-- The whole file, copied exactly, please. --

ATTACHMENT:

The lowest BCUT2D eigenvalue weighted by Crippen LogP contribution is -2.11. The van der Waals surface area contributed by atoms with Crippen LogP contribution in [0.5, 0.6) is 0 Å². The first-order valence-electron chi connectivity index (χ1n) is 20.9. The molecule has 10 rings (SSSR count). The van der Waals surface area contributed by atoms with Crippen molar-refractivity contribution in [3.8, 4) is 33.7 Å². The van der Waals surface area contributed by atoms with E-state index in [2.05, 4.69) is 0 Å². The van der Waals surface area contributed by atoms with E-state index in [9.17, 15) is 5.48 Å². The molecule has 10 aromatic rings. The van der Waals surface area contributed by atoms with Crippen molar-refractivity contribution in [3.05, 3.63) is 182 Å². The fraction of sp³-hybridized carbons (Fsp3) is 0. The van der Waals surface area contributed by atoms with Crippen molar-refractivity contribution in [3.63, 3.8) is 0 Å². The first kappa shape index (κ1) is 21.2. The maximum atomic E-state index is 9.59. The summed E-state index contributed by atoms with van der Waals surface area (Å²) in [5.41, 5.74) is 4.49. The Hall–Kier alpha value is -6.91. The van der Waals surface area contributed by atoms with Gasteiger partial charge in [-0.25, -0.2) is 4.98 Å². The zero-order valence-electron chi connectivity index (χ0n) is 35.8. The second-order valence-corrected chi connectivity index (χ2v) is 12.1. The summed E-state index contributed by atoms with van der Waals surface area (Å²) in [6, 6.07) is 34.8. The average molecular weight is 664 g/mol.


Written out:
The lowest BCUT2D eigenvalue weighted by Crippen LogP contribution is -2.11. The van der Waals surface area contributed by atoms with Crippen LogP contribution in [0.5, 0.6) is 0 Å². The first-order valence-electron chi connectivity index (χ1n) is 20.9. The molecule has 10 rings (SSSR count). The van der Waals surface area contributed by atoms with Crippen molar-refractivity contribution in [3.8, 4) is 33.7 Å². The van der Waals surface area contributed by atoms with E-state index in [2.05, 4.69) is 0 Å². The van der Waals surface area contributed by atoms with E-state index in [9.17, 15) is 5.48 Å². The molecule has 10 aromatic rings. The van der Waals surface area contributed by atoms with Crippen molar-refractivity contribution in [3.05, 3.63) is 182 Å². The fraction of sp³-hybridized carbons (Fsp3) is 0. The van der Waals surface area contributed by atoms with Crippen molar-refractivity contribution in [3.63, 3.8) is 0 Å². The first kappa shape index (κ1) is 21.2. The maximum atomic E-state index is 9.59. The summed E-state index contributed by atoms with van der Waals surface area (Å²) in [5.41, 5.74) is 4.49. The Hall–Kier alpha value is -6.91. The van der Waals surface area contributed by atoms with Gasteiger partial charge in [-0.25, -0.2) is 4.98 Å². The zero-order valence-electron chi connectivity index (χ0n) is 35.8. The second-order valence-corrected chi connectivity index (χ2v) is 12.1. The summed E-state index contributed by atoms with van der Waals surface area (Å²) in [6, 6.07) is 34.8. The average molecular weight is 664 g/mol.